The photographs were taken by my Wife's uncle who served
in a mobile photographic unit of the Royal Air Force in
World War 2. He took hundreds of pictures of local scenes.
His unit followed the Allied forces and passed through Cairo
and along the North African coast as far west as Tunis.
Then the unit moved to Malta, over to Italy and up
through Italy.

We have assumed that the building is in North Africa,
but it may possibly be in Italy somewhere.

Suggestions are very welcome, and may be posted privately.

Shalom

Robert W Fraser
Dianella, Western Australia
rwfgjf@iinet.net.au
---
mailto:rwfgjf@iinet.net.au


Searching for Wolfe BERMAN #general

Yehuda Berman <ybberman@...>
 

I am trying to trace my grandfather – Velvel (Wolfe) BERMAN. I know
virtually nothing about him and there is nobody to ask. My father refused
to talk about him. The only things I know about him are that he married
young, had three children (my father and his two younger sisters) and lived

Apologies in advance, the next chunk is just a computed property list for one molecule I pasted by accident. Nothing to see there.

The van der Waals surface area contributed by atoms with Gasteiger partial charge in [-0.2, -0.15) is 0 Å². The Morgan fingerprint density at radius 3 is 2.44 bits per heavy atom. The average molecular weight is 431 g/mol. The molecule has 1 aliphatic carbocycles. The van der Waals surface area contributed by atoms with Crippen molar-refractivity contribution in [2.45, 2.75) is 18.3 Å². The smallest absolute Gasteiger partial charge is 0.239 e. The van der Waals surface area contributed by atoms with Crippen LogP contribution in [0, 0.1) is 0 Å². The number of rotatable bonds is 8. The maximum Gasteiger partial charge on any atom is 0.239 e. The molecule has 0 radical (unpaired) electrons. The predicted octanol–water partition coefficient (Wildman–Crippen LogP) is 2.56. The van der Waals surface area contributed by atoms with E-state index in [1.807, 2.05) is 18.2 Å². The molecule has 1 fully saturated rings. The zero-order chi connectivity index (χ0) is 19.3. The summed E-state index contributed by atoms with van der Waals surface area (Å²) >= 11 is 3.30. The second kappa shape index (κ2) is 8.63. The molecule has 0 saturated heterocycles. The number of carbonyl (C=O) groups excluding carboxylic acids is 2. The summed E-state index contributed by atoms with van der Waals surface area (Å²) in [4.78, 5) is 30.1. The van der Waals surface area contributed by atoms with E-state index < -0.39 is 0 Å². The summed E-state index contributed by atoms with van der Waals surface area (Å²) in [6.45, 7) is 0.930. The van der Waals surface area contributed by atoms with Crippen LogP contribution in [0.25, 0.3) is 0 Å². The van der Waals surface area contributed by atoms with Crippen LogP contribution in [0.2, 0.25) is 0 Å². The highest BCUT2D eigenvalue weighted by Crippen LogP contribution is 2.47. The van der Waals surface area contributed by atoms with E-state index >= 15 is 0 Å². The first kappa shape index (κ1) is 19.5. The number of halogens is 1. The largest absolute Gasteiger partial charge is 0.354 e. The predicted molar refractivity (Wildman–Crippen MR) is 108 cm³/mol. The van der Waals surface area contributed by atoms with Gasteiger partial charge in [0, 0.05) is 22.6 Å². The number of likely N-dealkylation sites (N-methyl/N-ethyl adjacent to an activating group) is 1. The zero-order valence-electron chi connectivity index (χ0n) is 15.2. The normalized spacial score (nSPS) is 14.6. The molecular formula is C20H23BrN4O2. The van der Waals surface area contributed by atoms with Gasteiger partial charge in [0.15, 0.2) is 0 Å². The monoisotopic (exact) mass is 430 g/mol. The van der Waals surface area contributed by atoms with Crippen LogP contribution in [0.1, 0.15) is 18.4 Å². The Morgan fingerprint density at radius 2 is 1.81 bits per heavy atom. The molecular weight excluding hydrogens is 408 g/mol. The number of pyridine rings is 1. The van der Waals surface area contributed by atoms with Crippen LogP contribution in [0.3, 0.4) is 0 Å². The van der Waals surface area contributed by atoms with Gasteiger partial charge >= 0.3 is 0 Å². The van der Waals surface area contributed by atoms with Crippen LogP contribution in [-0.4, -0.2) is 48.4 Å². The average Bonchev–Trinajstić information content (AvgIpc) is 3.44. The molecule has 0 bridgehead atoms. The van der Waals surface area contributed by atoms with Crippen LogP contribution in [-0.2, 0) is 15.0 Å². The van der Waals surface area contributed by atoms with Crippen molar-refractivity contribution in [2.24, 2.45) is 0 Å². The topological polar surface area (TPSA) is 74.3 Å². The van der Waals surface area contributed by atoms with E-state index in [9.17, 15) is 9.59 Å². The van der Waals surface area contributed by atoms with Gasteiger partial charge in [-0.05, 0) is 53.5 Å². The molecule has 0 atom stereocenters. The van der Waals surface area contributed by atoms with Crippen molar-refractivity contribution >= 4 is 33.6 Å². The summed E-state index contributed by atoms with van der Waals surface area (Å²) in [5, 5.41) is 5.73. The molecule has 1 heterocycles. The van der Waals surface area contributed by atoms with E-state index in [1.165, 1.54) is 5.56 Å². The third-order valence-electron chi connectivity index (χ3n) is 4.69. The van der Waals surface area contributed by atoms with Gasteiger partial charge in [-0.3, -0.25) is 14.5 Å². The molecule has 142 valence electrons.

first in Tomashpol, Ukraine and then in Kishinev, Bessarabia (now Chisinau,
Moldava). My father was born in 1885 in Tomashpol but came to Kishinev when
he was three. That’s where my aunts were born. My grandfather left
Kishinev when my father was around 7. My father once mentioned that, after
fleeing Russia to escape being drafted into the army, he met his father
again in 1905 in London. My father left England in 1906 and went to America
and apparently never had any more contact with his father.

Many years ago, when I lived in London for a while, the local Chevra Kadisha
located for me 8 graves of men who might have been my grandfather, but they
needed more details. When I asked my father, his reply was “who cares?”.
At that point I gave up.

Recently somebody suggested that I try to locate my grandfather through the